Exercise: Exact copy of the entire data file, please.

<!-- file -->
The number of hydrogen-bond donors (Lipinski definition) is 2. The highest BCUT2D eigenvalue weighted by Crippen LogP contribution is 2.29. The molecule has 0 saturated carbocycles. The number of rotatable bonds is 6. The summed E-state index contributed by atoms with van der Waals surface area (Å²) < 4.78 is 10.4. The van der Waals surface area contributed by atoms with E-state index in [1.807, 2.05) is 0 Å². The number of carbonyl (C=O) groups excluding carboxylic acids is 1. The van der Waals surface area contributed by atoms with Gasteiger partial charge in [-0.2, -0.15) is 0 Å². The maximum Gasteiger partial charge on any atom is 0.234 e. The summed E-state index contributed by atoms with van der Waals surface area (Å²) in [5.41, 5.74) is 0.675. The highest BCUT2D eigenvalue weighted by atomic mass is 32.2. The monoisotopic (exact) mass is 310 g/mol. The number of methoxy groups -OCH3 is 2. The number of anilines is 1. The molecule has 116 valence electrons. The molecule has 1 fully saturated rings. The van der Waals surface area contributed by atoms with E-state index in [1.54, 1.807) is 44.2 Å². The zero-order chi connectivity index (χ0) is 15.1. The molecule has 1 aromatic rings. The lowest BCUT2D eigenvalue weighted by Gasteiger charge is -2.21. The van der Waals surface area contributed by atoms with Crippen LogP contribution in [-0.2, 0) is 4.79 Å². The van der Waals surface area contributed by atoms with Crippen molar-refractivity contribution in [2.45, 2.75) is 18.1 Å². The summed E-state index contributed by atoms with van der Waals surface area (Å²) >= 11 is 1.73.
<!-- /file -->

The number of hydrogen-bond donors (Lipinski definition) is 2. The highest BCUT2D eigenvalue weighted by Crippen LogP contribution is 2.29. The molecule has 0 saturated carbocycles. The number of rotatable bonds is 6. The summed E-state index contributed by atoms with van der Waals surface area (Å²) < 4.78 is 10.4. The van der Waals surface area contributed by atoms with E-state index in [1.807, 2.05) is 0 Å². The number of carbonyl (C=O) groups excluding carboxylic acids is 1. The van der Waals surface area contributed by atoms with Gasteiger partial charge in [-0.2, -0.15) is 0 Å². The maximum Gasteiger partial charge on any atom is 0.234 e. The summed E-state index contributed by atoms with van der Waals surface area (Å²) in [5.41, 5.74) is 0.675. The highest BCUT2D eigenvalue weighted by atomic mass is 32.2. The monoisotopic (exact) mass is 310 g/mol. The number of methoxy groups -OCH3 is 2. The number of anilines is 1. The molecule has 116 valence electrons. The molecule has 1 fully saturated rings. The van der Waals surface area contributed by atoms with E-state index in [1.54, 1.807) is 44.2 Å². The zero-order chi connectivity index (χ0) is 15.1. The molecule has 1 aromatic rings. The lowest BCUT2D eigenvalue weighted by Gasteiger charge is -2.21. The van der Waals surface area contributed by atoms with Crippen LogP contribution in [-0.2, 0) is 4.79 Å². The van der Waals surface area contributed by atoms with Crippen molar-refractivity contribution in [2.45, 2.75) is 18.1 Å². The summed E-state index contributed by atoms with van der Waals surface area (Å²) >= 11 is 1.73.